We have seen in events like the America«s Cup or the
Admiral«s Cup that sailmakers are taking a more and
more scientific approach in their sail development-programs.
WB-Sails has studied 470-sails with the help of the
most modern computer tools.
This article first appeared in "470 Times" in June
WB-Sails chose the 470-rig as one of the first testing
grounds for their aerodynamic analysis-program MacSail
for several reasons: Firstly, with our long experience
of the 470-class we were confident that the shapes of
these sails represented well today«s state-of-the art.
Also, we had accurate shapes available through normal
photography as well as photogrammetry. Another important
factor was that the level of racing in the 470-class
represents (both internationally & nationally) the highest
program is based on a system called "vortex-lattice
method". In this method, the sails are replaced by a
3D-grid, dividing both mainsail & jib into approximately
100 elements. Flow velocity is calculated in the center
of each element, on both leeward and windward sides
of the sails, taking also into account the effect of
the jib wake (backwind) on the mainsail.
From flow velocity, the pressure can be deduced, and
by adding the windward side pressure to the leeward
side suction, the pressure difference in each element
can be obtained. This pressure acts perpendicular to
the element surface, forming a small force vector. Summing
up all these small vectors in each element gives the
magnitude and direction of the total force acting on
the jib & the mainsail.
An example of the results can be seen in the
illustrations below. These examples are calculated
in a wind of approximately 6 m/s (13 knots):
Jib Main Both Driving force in kp 10,5 11,5 22,0 Heeling
force in kp 28,5 55,5 84,0
As you can see, the jib seems to contribute much more
(relatively) to boatspeed than the mainsail, but don«t
get it wrong: it only does this because it is working
in conjunction with the main. In fact, the jib is receiving
a strong "lift" from the main, while the mainsail is experiencing
a bad header due to the jib (the jib, after all, is in
a "safe leeward position"). Take the main out, and the
jib will lose its magic. Note how very small the actual
driving force pulling the boat forward is, some 22 kilos.
In this light, it is easy to understand, how important
every little detail, from aerodynamic clothing to an open
bailer or dragging spinnaker sheet, not to mention hitting
a wave badly, is to getting the maximum out of your boat.
Heeling moment in kpm 58,5 174,0 231,5
470 Main & Jib
Pressure difference at
For the purpose of the calculation, the sails are divided
into approximately 100 elements each. Different shades/colours
represent a different surface pressure according to the
table on the left. You can tell from the colours that
the pressure is far greater in the upper part of the sails,
and even more so in the jib than the mainsail. This is
partly due to the triangular shape of the sails, and partly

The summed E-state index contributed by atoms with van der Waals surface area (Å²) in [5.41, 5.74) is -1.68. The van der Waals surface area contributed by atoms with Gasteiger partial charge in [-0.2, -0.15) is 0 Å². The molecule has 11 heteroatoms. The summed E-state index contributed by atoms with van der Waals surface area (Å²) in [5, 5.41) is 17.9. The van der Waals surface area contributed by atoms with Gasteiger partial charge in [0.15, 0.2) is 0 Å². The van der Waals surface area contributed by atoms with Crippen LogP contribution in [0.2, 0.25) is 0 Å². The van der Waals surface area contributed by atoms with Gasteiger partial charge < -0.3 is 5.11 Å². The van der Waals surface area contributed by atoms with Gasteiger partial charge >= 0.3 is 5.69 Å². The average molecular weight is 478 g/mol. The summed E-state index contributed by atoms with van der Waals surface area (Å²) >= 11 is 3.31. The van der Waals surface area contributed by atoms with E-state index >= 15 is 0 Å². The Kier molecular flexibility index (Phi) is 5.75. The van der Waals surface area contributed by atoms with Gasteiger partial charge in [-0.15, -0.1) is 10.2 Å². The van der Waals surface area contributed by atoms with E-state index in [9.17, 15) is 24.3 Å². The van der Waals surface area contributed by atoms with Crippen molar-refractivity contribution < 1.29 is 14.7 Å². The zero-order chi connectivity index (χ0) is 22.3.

to the intensional shaping of the sails to minimize vortex
- apparent wind speed 8 m/s
- apparent wind angle 23 degrees
The jib represents 40% of the total force of the sails,
although it is only 30% of the area. Nearly 50% of the
forward drive comes from the tiny jib.
Flow velocity on the leeward side
The difference in flow velocity on the windward &
the leeward sides creates the pressure difference. The
pressure difference is the cause of the driving & heeling
forces excerted by the rig onto the hull. Here we can
see the calculated flow velocity on the leeward surface
of the sails , in a free stream velocity (apparent wind
speed) of 8 m/s.
A flowchart such as this gives the saildesigner a
wealth of useful information. You can see, how the flow
is accelerated on the surface of both sails so that
the speed of the flow is nearly everywhere greater than
the wind speed. Near the head of the sails the speed
is almost doubled, ie. 14-15 m/s. The influence of the
jib can clearly be seen on the main surface - the flow
is decelerated in the slot between the two sails, not
accelerated, as you often hear claimed.
The velocity on the surface of the jib is larger than
on the main, and even in most of the leech area it is
higher than the wind speed. As a result, the flow is
less prone to "separate", and thus the jib can produce
a greater drive in conjunction with than mainsail than
it would alone. The flow separates, if it is forced
to slow down too much too fast. The jib maintains higher
velocities all the way down, because the foot lies on
the deck, while in case of the mainsail, the pressure
difference tends to even out under the boom, thus making
the lower part of the sail less efficient.
The flow has to slow down to the free stream speed
in the leech of the mainsail, which makes it prone to
separation. Separation always occurs first in the head
of the sails, where acceleration & the following deceleration
is big. In the front part of the main, flow velocity
is nearly the same as wind speed - there«s hardly any
pressure difference, the sail is close to backwinding.
Although calculations such as these give a wealth
of useful information to the saildesigner, it would
be wrong to expect a miracle shape to come out of the
computer as a result. We can only optimize the sails
for one given wind condition at the time - and although
we can simulate mast bend and forestay sag in the computer,
the true art and skill of the sailmaker comes out in
the intricate balance between the seam-induced, moulded
shape and the luff curve shape, combined with the rig
characteristics and the fabric strech, to produce a
suit of sails versatile enough to power the boat from
the lightest zephyrs to the choppy seas in heavy breezes.
So, even in this computer-age, the ultimate proving
ground of a new suit of sails remains the race course,
the way it should be.
Copyright © 1995 WB-Sails Ltd. All rights